Life insurance provides financial solace when the worst tragedies strike. The economic benefits help all bereaved beneficiaries, but they’re especially important to survivors who relied on the deceased’s income. For this reason, many employers choose to offer employees life coverage within their compensation package.
Basic term life insurance generally pays death benefits to named beneficiaries should the policyholder pass away during the policy’s term. Whole life insurance combines death benefits with investing opportunities, but most employers offer only term life coverage.
Many employers across industries might want to improve their employees’ benefits packages by including term life coverage. This is an expected benefit for some professionals, and less-skilled workers likewise often appreciate having access to coverage. For employees who can’t qualify for affordable life policies on their own, group life coverage may be the only way to obtain coverage.
Group life coverage normally covers policyholders as a collective, being underwritten based on the average expected risk of the group as a whole. Group coverage is different than individual coverage that people purchase on their own, and for which high-risk individuals may not qualify.
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The amount of group life coverage employers choose to offer varies. Some employers offer substantial amounts of coverage, while others purchase policies that pay as little as $1,000 per claim.
How much coverage is provided often correlates to employees’ average positions and salary. Lower-wage workers are more likely to have reduced benefits, but these benefits are often particularly important to employees who earn less and frequently live paycheck-to-paycheck.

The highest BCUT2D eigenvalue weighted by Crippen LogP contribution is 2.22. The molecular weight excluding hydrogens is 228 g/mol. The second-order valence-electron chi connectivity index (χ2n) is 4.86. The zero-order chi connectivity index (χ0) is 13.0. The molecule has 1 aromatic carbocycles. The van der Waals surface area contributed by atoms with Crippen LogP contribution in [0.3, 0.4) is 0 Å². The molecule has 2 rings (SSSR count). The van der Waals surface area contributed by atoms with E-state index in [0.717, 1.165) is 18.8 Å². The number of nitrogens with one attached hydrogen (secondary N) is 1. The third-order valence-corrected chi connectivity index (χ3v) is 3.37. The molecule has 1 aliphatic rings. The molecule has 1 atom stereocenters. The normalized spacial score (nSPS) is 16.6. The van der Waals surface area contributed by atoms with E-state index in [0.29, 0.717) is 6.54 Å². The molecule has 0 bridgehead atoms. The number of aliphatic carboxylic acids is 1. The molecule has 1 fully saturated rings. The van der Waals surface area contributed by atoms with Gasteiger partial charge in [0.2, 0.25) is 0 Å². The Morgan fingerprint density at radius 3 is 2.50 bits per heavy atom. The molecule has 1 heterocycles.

Employers or employees might pay for group life coverage, and the premiums are frequently split between the parties. In some cases, employees automatically receive some coverage from their employer and have the option to purchase more.
Simply having access to group courage is a valuable benefit to employees who can’t get life coverage on their own. Other employees will only value the benefit if the coverage is partly or fully paid for.
The premiums charged for group life coverage vary, but usually are affordable. Employers have great control over what both they and employees pay, because the amount of coverage can be adjusted so much. Lower amounts of coverage generally correlate to lower premiums.
When evaluating premiums and who pays for them, employers should make sure that whatever premiums employees pay are affordable within the employees’ salaries. An insurance broker who specializes in this type of life coverage can help evaluate premiums for both employers and employees.
Whether employees are required to enroll in group life coverage depends on how an employer sets up the coverage.
When employers solely pay for the policy, employees are often automatically enrolled in the group life coverage. Employees aren’t necessarily required to enroll in the coverage, so much as they’re automatically enrolled since it costs them nothing. Of course, employees should be briefed on the coverage they receive even when they’re automatically enrolled.
For assistance with setting up group life coverage, contact the insurance brokers at QuieTrack Insurance Services. Our brokers are well-versed in many aspects of employee insurance benefits, including group life coverage. We’ll work closely with you to make sure that any group life insurance your business offers fits within your compensation strategy.